There once lived a miller so very poor that he did not know how he would ever provide for his daughter, and so he resolved to give her in marriage to the first man who asked. By and by, a young man did ask, and the miller agreed that he should wed the girl. But the girl was not happy with this at all. She did not love her bridegroom, and she did not trust him.
One day, the bridegroom asked the girl, "Why have you never visited my home?"
"I do not know where it is," the girl told him.
"It is deep in the woods," said the bridegroom. "You must come on Sunday next."
The girl was afraid, and protested that she would not be able to find her way. But her bridegroom would brook no refusal, and told her, "The guests are already invited, and I will leave a trail of ashes for you to follow."
And so the girl knew she had to go. But she had a sense that something wicked was afoot, and before she set out filled her pockets with peas and lentils, and as she followed the trail of ashes, she dropped them so that she might know her way home.
When she saw her bridegroom's home, she was stricken with fear, for it looked so dark and empty. But, bracing herself, she went in, and found it to be empty. But a bird in a cage on the wall cried as she came in:
The girl took another step, and the bird cried again,
But the girl walked on. Presently she came to a cellar room, in which there sat an old woman whose head shook. The girl asked, "Does my bridegroom live here?"
The old woman sighed. "Oh, my poor child! You are in the house of a murderer. You shall wed not the young man, but death. He and his band shall kill you, and cut you to pieces, and cook you, and eat you."
The girl was greatly afraid, but the old woman took her hand and led her behind a hogshead which hid her from view, and told her, "Hide here until the robbers fall asleep, then we shall make our escape."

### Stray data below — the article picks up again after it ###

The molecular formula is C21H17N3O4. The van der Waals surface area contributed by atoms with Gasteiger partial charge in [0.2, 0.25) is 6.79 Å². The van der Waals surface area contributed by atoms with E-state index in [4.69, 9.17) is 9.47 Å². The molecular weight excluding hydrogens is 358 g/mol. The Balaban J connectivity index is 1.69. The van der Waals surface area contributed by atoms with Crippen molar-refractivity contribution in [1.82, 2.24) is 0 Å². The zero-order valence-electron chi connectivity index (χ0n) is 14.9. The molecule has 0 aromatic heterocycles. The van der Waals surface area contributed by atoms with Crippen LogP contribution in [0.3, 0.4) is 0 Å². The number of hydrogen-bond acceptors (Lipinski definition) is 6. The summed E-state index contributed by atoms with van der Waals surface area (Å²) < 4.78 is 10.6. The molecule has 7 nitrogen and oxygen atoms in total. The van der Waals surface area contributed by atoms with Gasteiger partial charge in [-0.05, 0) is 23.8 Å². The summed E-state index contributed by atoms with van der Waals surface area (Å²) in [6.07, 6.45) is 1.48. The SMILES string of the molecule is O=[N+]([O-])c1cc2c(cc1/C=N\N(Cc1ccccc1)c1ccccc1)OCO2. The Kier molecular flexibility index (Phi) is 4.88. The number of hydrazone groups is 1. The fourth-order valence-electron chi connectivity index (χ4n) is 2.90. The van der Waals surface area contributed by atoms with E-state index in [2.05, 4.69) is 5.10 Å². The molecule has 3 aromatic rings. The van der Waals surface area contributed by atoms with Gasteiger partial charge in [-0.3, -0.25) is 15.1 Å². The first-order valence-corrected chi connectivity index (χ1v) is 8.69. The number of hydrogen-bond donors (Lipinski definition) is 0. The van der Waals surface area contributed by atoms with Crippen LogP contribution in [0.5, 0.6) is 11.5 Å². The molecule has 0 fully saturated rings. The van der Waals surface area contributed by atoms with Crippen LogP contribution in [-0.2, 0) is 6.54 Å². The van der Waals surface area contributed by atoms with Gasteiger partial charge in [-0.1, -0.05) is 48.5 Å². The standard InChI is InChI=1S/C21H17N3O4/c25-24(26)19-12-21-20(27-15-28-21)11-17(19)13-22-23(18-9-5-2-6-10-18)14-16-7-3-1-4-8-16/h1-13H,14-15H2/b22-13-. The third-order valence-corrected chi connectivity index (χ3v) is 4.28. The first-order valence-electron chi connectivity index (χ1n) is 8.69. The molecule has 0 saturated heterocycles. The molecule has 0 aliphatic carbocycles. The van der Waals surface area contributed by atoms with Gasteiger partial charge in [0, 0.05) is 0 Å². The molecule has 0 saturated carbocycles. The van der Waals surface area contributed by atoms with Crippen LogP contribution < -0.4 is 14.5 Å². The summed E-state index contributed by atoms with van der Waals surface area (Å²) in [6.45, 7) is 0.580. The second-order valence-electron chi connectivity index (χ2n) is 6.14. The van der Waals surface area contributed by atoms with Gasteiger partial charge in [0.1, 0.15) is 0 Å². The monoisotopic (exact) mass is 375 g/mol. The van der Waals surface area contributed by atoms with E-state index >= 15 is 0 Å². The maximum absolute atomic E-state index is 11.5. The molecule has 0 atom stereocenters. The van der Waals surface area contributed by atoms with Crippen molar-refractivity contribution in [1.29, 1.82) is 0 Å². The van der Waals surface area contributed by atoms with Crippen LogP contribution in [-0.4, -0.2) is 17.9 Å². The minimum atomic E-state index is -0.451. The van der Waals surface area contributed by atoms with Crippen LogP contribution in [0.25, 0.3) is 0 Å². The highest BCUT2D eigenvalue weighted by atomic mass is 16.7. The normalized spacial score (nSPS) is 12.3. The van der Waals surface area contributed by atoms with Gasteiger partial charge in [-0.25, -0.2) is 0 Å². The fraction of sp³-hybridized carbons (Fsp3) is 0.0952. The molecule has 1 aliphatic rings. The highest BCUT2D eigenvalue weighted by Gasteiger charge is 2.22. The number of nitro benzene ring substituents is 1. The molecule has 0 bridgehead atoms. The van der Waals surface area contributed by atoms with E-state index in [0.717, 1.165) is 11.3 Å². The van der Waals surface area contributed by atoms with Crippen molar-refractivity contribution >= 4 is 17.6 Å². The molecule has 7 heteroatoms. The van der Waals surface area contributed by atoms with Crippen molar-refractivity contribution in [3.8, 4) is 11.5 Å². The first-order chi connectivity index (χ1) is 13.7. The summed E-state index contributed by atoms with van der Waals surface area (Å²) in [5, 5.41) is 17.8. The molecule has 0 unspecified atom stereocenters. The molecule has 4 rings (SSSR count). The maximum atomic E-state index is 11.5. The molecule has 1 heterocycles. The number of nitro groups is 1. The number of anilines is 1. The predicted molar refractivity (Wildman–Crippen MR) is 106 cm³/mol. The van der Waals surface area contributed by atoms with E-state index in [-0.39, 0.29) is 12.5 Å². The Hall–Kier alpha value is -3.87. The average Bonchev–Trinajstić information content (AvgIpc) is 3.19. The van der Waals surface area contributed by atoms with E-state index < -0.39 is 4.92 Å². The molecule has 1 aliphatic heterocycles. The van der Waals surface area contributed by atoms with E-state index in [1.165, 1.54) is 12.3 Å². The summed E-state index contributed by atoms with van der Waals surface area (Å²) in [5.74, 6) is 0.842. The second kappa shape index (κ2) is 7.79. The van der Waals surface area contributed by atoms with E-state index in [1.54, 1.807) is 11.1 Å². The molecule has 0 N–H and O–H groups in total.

Soon after, the bridegroom and his band of robbers returned, dragging after them a young maiden. They did not pity her screams or struggles, but forced her to drink three glasses of wine: one white, one red, one yellow. At this, her heart burst in two, and the robbers laid her out on the table and removed her garment, and cut her to bits. One of the robbers noticed a gold ring on her finger, and tried to pull it off, but it would not budge. Finally, he cut off her finger, which flew behind the hogshead and landed in the girl's bosom. The robbers looked for it but could not find it, and one said, "Perchance it is behind the hogshead," but the old woman stopped them from looking by advising them to eat their dinner, which they greedily did.
The old woman slipped a sleeping potion into their wine, and as they slumbered, she and the girl fled the house, and followed the trail of lentils and peas back to the girl's father, to whom they told their story.
When the day of the wedding came, the guests all sat around a great table, and each was asked to relate something, but the bride was silent. Finally, the bridegroom said, "Come, my dear, cannot you tell us something?"
"I can," the bride agreed. "I will tell you of a dream I have lately had. I was walking in a dark wood, and came upon a house that I feared, so dark and empty was it. And when I entered, a bird in a cage cried,
"And presently I came upon an old woman whose head shook, and I asked her, 'Does my bridegroom live here?' and she said to me, 'Yes, but he is a murderer, and he means to
be your death.'
My darling, I only dreamt this.
"And then as I hid behind a hogshead, my bridegroom entered, with a band of robbers and a young maiden. They forced upon her three glasses of wine- white, red, and yellow- and her
heart burst in two.
My darling, I only dreamt this.
"And then they removed her dress, and cut her to bits, and, spying a ring on her finger, cut the finger off. And it flew behind the hogshead, into my bosom."
The bride produced the finger from the folds of her dress. "And here is the finger, and here is my proof."
And so the bridegroom and his band were turned over to the law, and payed for all their evil deeds.
Myths, Legends, Folklore & Faery Tales